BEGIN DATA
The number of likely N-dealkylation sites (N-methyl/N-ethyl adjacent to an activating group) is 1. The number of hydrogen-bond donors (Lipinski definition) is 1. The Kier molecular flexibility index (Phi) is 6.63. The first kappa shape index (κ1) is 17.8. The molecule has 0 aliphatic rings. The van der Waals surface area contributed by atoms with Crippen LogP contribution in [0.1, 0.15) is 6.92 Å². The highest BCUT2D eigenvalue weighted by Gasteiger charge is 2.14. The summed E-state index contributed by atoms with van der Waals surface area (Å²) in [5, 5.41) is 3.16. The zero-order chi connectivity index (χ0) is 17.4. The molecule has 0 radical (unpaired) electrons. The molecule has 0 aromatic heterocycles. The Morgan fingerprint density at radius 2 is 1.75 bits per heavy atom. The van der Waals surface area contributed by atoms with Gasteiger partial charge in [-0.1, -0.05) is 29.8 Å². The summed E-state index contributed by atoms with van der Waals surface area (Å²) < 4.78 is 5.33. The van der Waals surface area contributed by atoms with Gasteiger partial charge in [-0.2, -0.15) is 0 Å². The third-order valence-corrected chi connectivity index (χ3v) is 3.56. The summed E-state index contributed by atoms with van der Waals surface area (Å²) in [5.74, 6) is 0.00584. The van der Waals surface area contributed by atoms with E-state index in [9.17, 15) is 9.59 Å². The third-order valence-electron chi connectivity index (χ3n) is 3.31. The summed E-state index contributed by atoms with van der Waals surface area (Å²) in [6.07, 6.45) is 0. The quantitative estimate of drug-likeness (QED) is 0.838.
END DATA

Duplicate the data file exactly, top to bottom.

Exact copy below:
The number of likely N-dealkylation sites (N-methyl/N-ethyl adjacent to an activating group) is 1. The number of hydrogen-bond donors (Lipinski definition) is 1. The Kier molecular flexibility index (Phi) is 6.63. The first kappa shape index (κ1) is 17.8. The molecule has 0 aliphatic rings. The van der Waals surface area contributed by atoms with Crippen LogP contribution in [0.1, 0.15) is 6.92 Å². The highest BCUT2D eigenvalue weighted by Gasteiger charge is 2.14. The summed E-state index contributed by atoms with van der Waals surface area (Å²) in [5, 5.41) is 3.16. The zero-order chi connectivity index (χ0) is 17.4. The molecule has 0 radical (unpaired) electrons. The molecule has 0 aromatic heterocycles. The Morgan fingerprint density at radius 2 is 1.75 bits per heavy atom. The van der Waals surface area contributed by atoms with Gasteiger partial charge in [-0.1, -0.05) is 29.8 Å². The summed E-state index contributed by atoms with van der Waals surface area (Å²) < 4.78 is 5.33. The van der Waals surface area contributed by atoms with Gasteiger partial charge in [-0.2, -0.15) is 0 Å². The third-order valence-corrected chi connectivity index (χ3v) is 3.56. The summed E-state index contributed by atoms with van der Waals surface area (Å²) in [5.74, 6) is 0.00584. The van der Waals surface area contributed by atoms with E-state index in [9.17, 15) is 9.59 Å². The third-order valence-electron chi connectivity index (χ3n) is 3.31. The summed E-state index contributed by atoms with van der Waals surface area (Å²) in [6.07, 6.45) is 0. The quantitative estimate of drug-likeness (QED) is 0.838.